Gulf War Syndrome: Is It a Real Disease? asks a recent headline in the "New York Times." This question--are certain diseases real?--lies at the heart of a simmering controversy in the United States, a debate that has raged, in different contexts, for centuries. In the early nineteenth century, the air of European cities, polluted by open sewers and industrial waste, was generally thought to be the source of infection and disease. Thus the term miasma--literally deathlike air--came into popular use, only to be later dismissed as medically unsound by Louis Pasteur.
While controversy has long swirled in the United States around such illnesses as chronic fatigue syndrome and Epstein-Barr virus, no disorder has been more aggressively contested than environmental illness, a disease whose symptoms are distinguished by an extreme, debilitating reaction to a seemingly ordinary environment. The environmentally ill range from those who have adverse reactions to strong perfumes or colognes to others who are so sensitive to chemicals of any kind that they must retreat entirely from the modern world.
"Bodies in Protest" does not seek to answer the question of whether or not chemical sensitivity is physiological or psychological, rather, it reveals how ordinary people borrow the expert language of medicine to construct lay accounts of their misery. The environmentally ill are not only explaining their bodies to themselves, however, they are also influencing public policies and laws to accommodate the existence of these mysterious illnesses. They have created literally a new body that professional medicine refuses to acknowledge and one that is becoming a popular model for rethinking conventional boundaries between the safe and the dangerous.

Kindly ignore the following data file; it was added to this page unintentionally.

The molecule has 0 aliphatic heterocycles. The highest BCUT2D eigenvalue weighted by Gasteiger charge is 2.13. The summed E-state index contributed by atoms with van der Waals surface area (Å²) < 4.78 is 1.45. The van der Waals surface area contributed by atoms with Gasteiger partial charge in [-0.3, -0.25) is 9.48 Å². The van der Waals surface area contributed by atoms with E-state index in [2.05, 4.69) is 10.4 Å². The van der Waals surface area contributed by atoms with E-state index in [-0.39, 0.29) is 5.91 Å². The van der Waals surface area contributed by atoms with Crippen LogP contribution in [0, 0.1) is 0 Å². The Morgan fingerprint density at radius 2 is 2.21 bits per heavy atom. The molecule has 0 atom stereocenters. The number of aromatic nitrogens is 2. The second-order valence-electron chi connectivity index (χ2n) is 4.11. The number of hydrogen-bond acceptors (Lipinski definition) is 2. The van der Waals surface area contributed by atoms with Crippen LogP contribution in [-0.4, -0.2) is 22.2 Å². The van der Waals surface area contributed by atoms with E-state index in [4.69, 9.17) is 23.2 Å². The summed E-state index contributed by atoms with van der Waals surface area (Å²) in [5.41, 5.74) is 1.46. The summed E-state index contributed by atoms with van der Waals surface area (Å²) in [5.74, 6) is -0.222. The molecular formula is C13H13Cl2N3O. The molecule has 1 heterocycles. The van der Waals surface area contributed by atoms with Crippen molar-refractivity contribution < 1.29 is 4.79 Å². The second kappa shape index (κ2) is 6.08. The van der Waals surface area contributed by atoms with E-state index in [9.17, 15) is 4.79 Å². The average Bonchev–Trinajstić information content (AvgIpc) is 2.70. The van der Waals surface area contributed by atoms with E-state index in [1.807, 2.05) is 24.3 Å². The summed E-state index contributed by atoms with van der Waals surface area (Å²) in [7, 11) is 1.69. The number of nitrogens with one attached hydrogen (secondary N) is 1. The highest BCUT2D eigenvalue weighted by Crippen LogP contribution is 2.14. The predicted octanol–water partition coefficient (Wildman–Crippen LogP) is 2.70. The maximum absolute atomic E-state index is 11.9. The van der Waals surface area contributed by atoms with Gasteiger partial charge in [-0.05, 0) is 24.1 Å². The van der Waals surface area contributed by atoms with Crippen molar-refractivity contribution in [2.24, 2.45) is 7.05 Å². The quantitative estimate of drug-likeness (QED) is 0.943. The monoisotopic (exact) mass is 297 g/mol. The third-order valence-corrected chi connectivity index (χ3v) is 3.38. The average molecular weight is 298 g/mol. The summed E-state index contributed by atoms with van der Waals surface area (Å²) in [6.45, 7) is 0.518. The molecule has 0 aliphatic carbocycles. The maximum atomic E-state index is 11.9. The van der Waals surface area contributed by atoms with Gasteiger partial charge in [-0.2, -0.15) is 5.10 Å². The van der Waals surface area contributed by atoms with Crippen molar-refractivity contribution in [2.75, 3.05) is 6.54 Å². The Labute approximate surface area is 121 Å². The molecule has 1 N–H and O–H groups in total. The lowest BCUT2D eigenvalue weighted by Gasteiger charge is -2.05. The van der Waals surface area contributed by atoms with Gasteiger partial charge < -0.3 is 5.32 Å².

Having interviewed dozens of the environmentally ill, the authors here recount how these people come to acknowledge and define their disease, and themselves, in a suddenly unlivable world that often stigmatizes them as psychologically unstable. "Bodies in Protest" is the dramatic story of human bodies that no longer behave in a manner modern medicine can predict and control.
"Kroll-Smith and Floyd have, with both clarity and sensitivity, provided considerable insight into an important arena of contemporary experience." --American Journal of Sociology "Elegantly written... the book is built around the narratives of multiple chemical sensitivity (MCS) sufferers themselves... Due to its relevant subject matter, its interdisciplinary approach, its readability, and its interesting theoretical arguments, Bodies in Protest should be appealing to a wide audience." --Organization and Environment "This engagingly written and thought-provoking book provides one of the first sustained sociological analyses of a baffling, controversial, and spectacular medical condition." --Social Forces "A fascinating blend of empirical research on the illness experiences of people with multiple chemical sensitivity. Through their extensive fieldwork, the authors have greatly enhanced our understanding of the human body and its complex relationship to the medical, scientific, and governmental establishment. Bodies in Protest graphically captures the sufferers first experience symptoms, defines their mysterious illnesses, and forces us to expand our thinking about the chemical plagues of modern technological society." --- Phil Brown, Department of Sociology, Brown University "Compelling. Bodies in Protest skillfully situates the struggles of the environmentally ill in the context of a growing distrust of global expert knowledges as forms of social control, and the emergence of alternative interpretations as forms of resistance and reform in many areas of contemporary life. A fascinating discussion of the tension between science and narrative as forms of understanding and knowledge. An important contribution. -- - Anthony Oliver-Smith, Department of Anthropology, University of Florida